The insulation for the garage was purchased from ebay after a search for “Garage Insulation.” They sell similar kits at Lowe’s and/or Home Depot for >$100…I think I got the ebay kit for $60 or so. Highly recommended…it really helps the temperature in the shop.

  3. Nick says:

    Bench looks great! Thanks for the tip on the garage insulation. I’m going to try it. I also LOVE the John Deere tractor on picture #4. I have one that resembles it.

  4. C. H. says:

    Hi. I have a new garage and want to do shelves like yours. How did you attach them to the finished wall? By the way, I love the idea of locking casters on the bench, mobility is nice.

  5. Andrew says:

    I ended up marking the studs using a studfinder through the drywall and then screwing (2 screws at each stud) a long 2×4 along the whole wall. Then I screwed (diagonally) the cross members to that 2×4, and then installed the front 2×4 to the crossmembers. (The whole things was well supported by a few ladders here). Then I added the 45 degree pieces under each crossmember.

    All of the screws were 3″ coarse drywall screws, which work great. You can use woods screws, too.

    I’m 260, and I can hang from the edge of the shelf.

  6. Charles says:

    Nice job. Looks good. Thanks for posting.

  7. Bob says:

    Andrew… found your site, just started my empennage kit. You’ve made me a fan of devinyling! I assume you are doing the priming only for the devinyled areas to save a bit of weight and not taking the vinyl off until closing up different sections?

  8. Andrew says:

    Hey bob.

    Yeah, the general idea was to not overprime. I figured that if I didn’t scratch or touch the alclad on non-mating surfaces, I didn’t need to prime. Of course, I’m putting in a glass cockpit, extra landing/taxi lights, extra nutplates for removable floors, etc. I’m probably not saving enough to make it worth the extra effort, but feel like it is a good compromise between no prime and full epoxy prime, and most importantly, I can sleep well at night with what I’ve done.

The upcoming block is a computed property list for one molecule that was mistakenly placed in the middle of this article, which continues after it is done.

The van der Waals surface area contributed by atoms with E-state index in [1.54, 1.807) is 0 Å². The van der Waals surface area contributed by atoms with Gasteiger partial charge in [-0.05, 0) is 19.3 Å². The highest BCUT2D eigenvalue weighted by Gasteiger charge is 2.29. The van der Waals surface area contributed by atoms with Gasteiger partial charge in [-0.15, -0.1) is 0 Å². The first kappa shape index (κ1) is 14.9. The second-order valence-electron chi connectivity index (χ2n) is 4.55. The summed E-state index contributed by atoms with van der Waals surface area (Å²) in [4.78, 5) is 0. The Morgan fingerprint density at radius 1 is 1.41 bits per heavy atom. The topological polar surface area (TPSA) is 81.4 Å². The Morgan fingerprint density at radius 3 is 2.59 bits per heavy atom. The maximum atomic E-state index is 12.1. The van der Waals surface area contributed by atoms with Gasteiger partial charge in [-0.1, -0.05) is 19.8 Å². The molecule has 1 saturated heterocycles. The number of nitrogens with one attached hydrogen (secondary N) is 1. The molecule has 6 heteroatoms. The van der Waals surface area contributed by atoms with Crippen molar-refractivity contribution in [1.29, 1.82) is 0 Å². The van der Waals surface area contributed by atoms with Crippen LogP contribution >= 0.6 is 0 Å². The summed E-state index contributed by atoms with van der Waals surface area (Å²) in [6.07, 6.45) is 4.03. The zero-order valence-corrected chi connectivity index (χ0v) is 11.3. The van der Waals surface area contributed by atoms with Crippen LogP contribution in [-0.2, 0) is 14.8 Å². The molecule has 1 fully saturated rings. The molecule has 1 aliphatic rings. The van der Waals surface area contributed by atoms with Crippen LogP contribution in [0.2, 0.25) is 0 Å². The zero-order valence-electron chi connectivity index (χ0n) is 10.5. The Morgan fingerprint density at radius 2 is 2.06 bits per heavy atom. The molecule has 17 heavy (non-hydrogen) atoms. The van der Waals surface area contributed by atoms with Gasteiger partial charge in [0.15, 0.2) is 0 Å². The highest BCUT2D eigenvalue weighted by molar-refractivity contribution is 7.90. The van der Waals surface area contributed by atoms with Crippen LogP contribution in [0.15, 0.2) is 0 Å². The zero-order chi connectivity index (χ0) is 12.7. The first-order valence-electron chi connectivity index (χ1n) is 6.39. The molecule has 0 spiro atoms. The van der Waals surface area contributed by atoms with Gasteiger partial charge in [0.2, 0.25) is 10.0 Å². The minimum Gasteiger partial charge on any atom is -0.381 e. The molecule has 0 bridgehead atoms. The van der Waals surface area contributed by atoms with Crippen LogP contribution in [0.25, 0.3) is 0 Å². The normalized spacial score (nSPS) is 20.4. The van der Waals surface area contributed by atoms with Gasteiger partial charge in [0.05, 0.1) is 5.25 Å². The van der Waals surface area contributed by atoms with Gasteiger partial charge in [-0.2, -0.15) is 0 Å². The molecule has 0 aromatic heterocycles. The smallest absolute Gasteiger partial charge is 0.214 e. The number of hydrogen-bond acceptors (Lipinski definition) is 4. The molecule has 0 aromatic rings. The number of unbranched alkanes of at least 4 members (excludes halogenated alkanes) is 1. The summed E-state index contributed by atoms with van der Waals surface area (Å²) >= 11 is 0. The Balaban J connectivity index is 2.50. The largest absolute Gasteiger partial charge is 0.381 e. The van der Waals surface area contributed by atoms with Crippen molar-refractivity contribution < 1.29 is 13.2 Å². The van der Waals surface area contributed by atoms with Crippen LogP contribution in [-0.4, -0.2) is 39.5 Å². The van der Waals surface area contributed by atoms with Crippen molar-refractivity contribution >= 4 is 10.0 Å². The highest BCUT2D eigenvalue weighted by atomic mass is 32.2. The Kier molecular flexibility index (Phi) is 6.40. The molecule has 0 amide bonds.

9. Bob says:

    Appreciate your approach and look forward to a continued dialogue as I move forward with this. I’m on the road a bunch and expect this will take more than 5 years. I started an RV-4 project, years ago, and was so intent on finishing it was a huge frustration. New perspective now, no hurry, and want to do it right. Interested in all you mentioned with the removable floor, extra lights and glass cockpit. I’ll read on. Let me know if you are ever in the DFW area so we can connect.

  10. Andrew says:

    Hey bob.

    I have most of my thoughts about systems and things on the design page if my site. I constructed that page as a collection of ideas from scrounging around the Internet and watching the forums.

    __ Andrew Zachar andrew.d.zachar@gmail.com

  11. Jordan Barrows says:

    Hey I built two work tables using your design and your pictures. They came out great. Sturdy and level and solid. Thanks for putting this online so I could find it!

  12. Andrew says:

    Hey Jordan,

    Glad the pics could help. Good luck on the project. Keep me posted on your progress!

  13. Jason C says:

    G’day Andrew.
    I haven’t anything useful to add but wish to thank you for your efforts putting your experience on-line for all to read and view. You’ve re-invigorated my desire to build an RV-7 as recently I was leaning toward simply purchasing one(mainly because I’m a little impatient and want to fly it now). I will be reading on and looking forward to seeing the end result.
    Cheers, Jase.

  14. Andrew says:

    Hey Jason.

    Building is fun, and it’s a great hobby. Just make sure you are okay not having one to fly RIGHT NOW.

    Jeesh, looking back, I haven’t even worked on the airplane since the 13th. I need to get out into the garage tonight.